by Andy Brownfield 08.03.2012
Posted In: 2012 Election at 03:14 PM | Permalink | Comments (1)
 
 
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Fictional Character Endorses Josh Mandel For Senate

And the rest of the world blinks with mild incredulity

BREAKING NEWS EVERYBODY! The Boy Who Cried Wolf, yes, the proverbial shepherd boy from Aesop’s Fables who was so lonely that he invents a wolf attack to get the villagers’ attention, has endorsed serial liar state Treasurer Josh Mandel for U.S. Senate. According to the Ohio Democratic Party. We at CityBeat receive many news releases all day, but this appears to be the first time a fictional character has endorsed a candidate for Senate. Though the release is right that Mandel has a “penchant for repeating previously debunked lies,” the sheer absurdity of the release has caused the news team here at your friendly neighborhood alt weekly to dub it “the dumbest press release of the week.” Here’s the release in its entirety, with names of the guilty redacted. Happy weekend, y’all. Friday, August 3, 2012 FOR IMMEDIATE RELEASE Contact: [REDACTED] BREAKING: Boy Who Cried Wolf Endorses Josh Mandel For Senate Touts Mandel's Ability To Consistently Repeat Previously Debunked Lies: "Us Serial Liars Need To Stick Together" COLUMBUS, OHIO – The Boy Who Cried Wolf announced his endorsement of Josh Mandel today, ending speculation about who the world renowned liar would support in the Ohio senate race this November. "Josh Mandel shares my ideals, my values and most importantly my less-than-casual relationship with the truth," said the Boy Who Cried Wolf. "Us serial liars need to stick together, and now that Josh Mandel's officially been crowned King of Ohio's Liars, the choice for me is simple. I'm honored to support Josh and I look forward to joining him and his special interest friends on the campaign trail as they lie about Sherrod and distort his record on the issues from now through November." The Boy Who Cried Wolf rose to fame for repeatedly proclaiming that his sheep were being attacked by a wolf, when in fact, no wolf had attacked his sheep. Much like the Boy Who Cried Wolf, Josh Mandel's star has risen largely because of his penchant for repeating previously debunked lies. This week Josh Mandel earned the "Pants on Fire crown" from Politifact Ohio, an award reserved for the worst liar among all Ohio politicians. ###   Paid for by the Ohio Democratic Party, Chris Redfern, Chairman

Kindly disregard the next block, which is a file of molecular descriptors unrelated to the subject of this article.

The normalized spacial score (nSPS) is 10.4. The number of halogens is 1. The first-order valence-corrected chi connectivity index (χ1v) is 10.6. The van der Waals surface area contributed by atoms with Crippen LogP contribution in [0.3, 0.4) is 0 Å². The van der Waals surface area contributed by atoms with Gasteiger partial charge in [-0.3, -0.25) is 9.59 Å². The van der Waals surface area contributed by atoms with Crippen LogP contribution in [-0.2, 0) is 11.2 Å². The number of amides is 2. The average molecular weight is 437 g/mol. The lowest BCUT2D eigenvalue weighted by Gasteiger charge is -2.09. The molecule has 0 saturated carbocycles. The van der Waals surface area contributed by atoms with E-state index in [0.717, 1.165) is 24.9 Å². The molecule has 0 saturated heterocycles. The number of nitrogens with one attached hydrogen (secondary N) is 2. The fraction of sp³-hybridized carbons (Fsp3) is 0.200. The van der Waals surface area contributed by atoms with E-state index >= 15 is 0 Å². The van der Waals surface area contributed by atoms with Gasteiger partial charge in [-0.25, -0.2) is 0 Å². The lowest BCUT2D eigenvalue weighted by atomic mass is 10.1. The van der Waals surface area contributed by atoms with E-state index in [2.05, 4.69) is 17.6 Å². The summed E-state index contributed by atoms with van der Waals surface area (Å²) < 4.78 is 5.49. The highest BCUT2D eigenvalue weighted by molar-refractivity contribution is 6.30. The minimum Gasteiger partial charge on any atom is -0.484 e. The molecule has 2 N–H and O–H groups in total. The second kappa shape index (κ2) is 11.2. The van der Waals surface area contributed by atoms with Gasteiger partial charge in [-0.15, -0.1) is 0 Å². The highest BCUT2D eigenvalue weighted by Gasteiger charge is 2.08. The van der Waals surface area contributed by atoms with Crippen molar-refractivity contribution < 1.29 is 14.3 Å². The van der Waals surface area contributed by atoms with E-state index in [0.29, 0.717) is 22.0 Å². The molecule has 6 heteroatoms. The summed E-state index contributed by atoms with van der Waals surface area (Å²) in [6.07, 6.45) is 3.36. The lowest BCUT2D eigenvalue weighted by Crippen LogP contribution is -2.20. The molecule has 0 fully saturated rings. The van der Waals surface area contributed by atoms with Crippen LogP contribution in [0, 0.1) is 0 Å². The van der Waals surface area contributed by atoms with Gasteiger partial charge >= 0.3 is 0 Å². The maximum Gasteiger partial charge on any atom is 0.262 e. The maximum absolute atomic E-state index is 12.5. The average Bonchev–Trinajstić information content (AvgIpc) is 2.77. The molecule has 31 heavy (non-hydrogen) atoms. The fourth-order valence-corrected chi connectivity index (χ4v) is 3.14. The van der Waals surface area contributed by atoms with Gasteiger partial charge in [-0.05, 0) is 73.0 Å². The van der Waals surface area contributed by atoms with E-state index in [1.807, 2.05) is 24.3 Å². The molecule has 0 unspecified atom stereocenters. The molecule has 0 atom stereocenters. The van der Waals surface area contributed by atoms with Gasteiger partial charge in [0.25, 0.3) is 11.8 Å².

by German Lopez 07.24.2012
Posted In: 2012 Election, Science, Sports, News at 09:08 AM | Permalink | Comments (0)
 
 
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Morning News and Stuff